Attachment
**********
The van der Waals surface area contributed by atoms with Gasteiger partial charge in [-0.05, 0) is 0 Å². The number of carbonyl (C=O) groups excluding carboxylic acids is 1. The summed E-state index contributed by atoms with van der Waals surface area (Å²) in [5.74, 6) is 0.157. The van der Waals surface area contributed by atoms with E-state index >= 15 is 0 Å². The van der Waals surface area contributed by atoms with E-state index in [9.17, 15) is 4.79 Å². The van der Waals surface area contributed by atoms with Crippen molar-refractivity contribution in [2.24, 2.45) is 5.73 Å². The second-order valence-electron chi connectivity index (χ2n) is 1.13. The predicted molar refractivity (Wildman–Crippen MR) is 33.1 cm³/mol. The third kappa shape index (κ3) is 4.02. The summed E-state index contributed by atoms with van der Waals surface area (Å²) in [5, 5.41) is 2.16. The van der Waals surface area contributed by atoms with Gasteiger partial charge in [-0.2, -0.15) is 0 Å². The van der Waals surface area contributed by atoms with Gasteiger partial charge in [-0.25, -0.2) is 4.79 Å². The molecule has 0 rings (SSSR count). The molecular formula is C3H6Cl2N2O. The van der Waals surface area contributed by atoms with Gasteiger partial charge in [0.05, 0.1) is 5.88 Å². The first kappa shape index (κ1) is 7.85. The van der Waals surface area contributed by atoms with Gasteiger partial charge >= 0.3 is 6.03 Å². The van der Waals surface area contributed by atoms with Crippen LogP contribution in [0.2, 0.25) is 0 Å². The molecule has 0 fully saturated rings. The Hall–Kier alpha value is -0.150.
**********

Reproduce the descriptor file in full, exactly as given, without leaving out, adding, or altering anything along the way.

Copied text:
The van der Waals surface area contributed by atoms with Gasteiger partial charge in [-0.05, 0) is 0 Å². The number of carbonyl (C=O) groups excluding carboxylic acids is 1. The summed E-state index contributed by atoms with van der Waals surface area (Å²) in [5.74, 6) is 0.157. The van der Waals surface area contributed by atoms with E-state index >= 15 is 0 Å². The van der Waals surface area contributed by atoms with E-state index in [9.17, 15) is 4.79 Å². The van der Waals surface area contributed by atoms with Crippen molar-refractivity contribution in [2.24, 2.45) is 5.73 Å². The second-order valence-electron chi connectivity index (χ2n) is 1.13. The predicted molar refractivity (Wildman–Crippen MR) is 33.1 cm³/mol. The third kappa shape index (κ3) is 4.02. The summed E-state index contributed by atoms with van der Waals surface area (Å²) in [5, 5.41) is 2.16. The van der Waals surface area contributed by atoms with Gasteiger partial charge in [-0.2, -0.15) is 0 Å². The van der Waals surface area contributed by atoms with Gasteiger partial charge in [-0.25, -0.2) is 4.79 Å². The molecule has 0 rings (SSSR count). The molecular formula is C3H6Cl2N2O. The van der Waals surface area contributed by atoms with Gasteiger partial charge in [0.05, 0.1) is 5.88 Å². The first kappa shape index (κ1) is 7.85. The van der Waals surface area contributed by atoms with Gasteiger partial charge >= 0.3 is 6.03 Å². The van der Waals surface area contributed by atoms with Crippen LogP contribution in [0.2, 0.25) is 0 Å². The molecule has 0 fully saturated rings. The Hall–Kier alpha value is -0.150.